Canadian produce leaders say they’re not giving up on a Perishable Agricultural Commodities Act-like trust for produce sellers in Canada despite cold water being thrown on the idea by key government leaders.
In a Jan. 31 message to the trade, leaders of the Canadian Produce Marketing Association, the Canadian Horticultural Council and the Fruit and Vegetable Dispute Resolution Corporation (together forming what they call the Fresh Produce Alliance), said they were “disillusioned” with a Jan. 8 letter from Navdeep Bains, Minister of Innovation, Science and Economic Development and Lawrence MacAulay, Minister of Agriculture and Agri-Food, to the Standing Committee on Agriculture and Agri-Food.
The letter was a response to the committee’s request for an examination of the Fresh Fruit and Vegetable Model Law as a payment protection program for Canada’s fresh produce industry.
“The insolvency frequency of the fresh produce industry does not warrant the right to such an extraordinary remedy, which would have a significant effect on credit cost and availability and shift losses to other creditors,” according to the Bains-MacAulay letter.
After several years of hard lobbying on the issue, the industry was disappointed with the decision but said efforts would not stop to convince lawmakers of the need for a PACA-like trust for Canada.
“While consideration was given to Canada’s loss of preferential treatment to the PACA dispute resolution process in the United States, the government does not support the industry’s claim that produce businesses have been substantially impacted by this decision with many companies not being able to afford the PACA double bond and writing off monies owed,” according to the Fresh Produce Alliance letter. Canadian leaders have been asking for a PACA-like payment protection program for more than 30 years, since the PACA was established in the U.S. in 1985. The PACA puts produce sellers first in line among creditors of a bankrupt firm.
The issue has added urgency since 2014, when the U.S. Department of Agriculture revoked the privileged status Canadian sellers had under the PACA, because Canada lacked a similar program. Since then, Canadian firms that want to file a complaint against a PACA licensee have to provide a surety bond before the complaint will be investigated. The bonds are twice the amount of the claim.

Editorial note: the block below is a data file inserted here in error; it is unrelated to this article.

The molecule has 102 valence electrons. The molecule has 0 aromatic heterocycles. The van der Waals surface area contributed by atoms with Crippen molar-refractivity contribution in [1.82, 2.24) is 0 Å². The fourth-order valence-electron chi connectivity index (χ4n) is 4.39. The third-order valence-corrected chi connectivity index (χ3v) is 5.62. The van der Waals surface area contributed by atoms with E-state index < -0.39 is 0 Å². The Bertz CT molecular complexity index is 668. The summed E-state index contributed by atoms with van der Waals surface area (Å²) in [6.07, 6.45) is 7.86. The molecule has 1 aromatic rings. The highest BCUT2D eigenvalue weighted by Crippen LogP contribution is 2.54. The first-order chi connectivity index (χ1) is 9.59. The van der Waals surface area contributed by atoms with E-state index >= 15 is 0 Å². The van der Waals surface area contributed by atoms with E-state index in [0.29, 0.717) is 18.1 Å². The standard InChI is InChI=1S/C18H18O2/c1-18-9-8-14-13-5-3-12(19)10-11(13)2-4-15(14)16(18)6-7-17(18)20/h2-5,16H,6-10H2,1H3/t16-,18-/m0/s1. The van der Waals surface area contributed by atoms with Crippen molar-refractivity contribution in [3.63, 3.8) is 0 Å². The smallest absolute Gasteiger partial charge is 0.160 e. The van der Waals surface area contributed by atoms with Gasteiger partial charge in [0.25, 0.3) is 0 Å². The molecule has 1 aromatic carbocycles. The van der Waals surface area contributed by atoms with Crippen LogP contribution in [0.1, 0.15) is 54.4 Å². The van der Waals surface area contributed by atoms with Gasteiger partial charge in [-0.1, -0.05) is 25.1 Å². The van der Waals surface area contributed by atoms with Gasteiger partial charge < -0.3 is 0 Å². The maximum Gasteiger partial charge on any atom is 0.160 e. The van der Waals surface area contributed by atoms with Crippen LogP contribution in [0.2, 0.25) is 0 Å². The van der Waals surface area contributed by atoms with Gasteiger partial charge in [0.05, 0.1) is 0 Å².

The Fresh Produce Alliance is working on a strategy to keep the issue alive in Parliament.
As part of the strategy, the FPA said a letter is being sent to the key parliamentarians which expresses the industry’s deep disappointment and also identifies areas for continued effort.“We want to reaffirm our commitment to achieving a solution for industry and will continue to keep our members advised as we move forward,” according to the letter, signed by Canadian Horticultural Council Executive Director Rebecca Lee, CPMA President Ron Lemaire, and DRC President and CEO Fred Webber. “CPMA, DRC and CHC will continue to now look at our efforts at making sure our politicians realize there is a public policy value in having farmers protected when they sell fresh fruits and vegetables in the event of a bankruptcy,” Lemaire said Feb. 7.
Lemaire said the Bains-MacAulay letter failed to correctly measure the effect of not having preferential access to PACA in the U.S. and the effect of not having bankruptcy protection in Canada.
“They misrepresented the information in the letter to the standing committee, which we need to correct,” he said.
That remark was echoed by Fred Webber, president and CEO of the DRC.
“The industry is in no way going to give up,” the DRC’s Webber said Feb. 5, pledging to give Canadian lawmakers the data they need to draft legislation.
California-based Western Growers has advocated that Canada adopt a PACA-like deemed trust for the benefit of U.S. suppliers into Canada, just as Canadian sellers have PACA trust protection when they ship to the U.S.
“It continues to be an ongoing effort, but I’m most impressed with the collaboration of the CPMA, the DRC and CHC and their ability to continue to provide resources and information and that, optimistically, will lead to a solution on the Canadian side,” Matt McInerney, senior executive vice president of Western Growers said Feb. 6.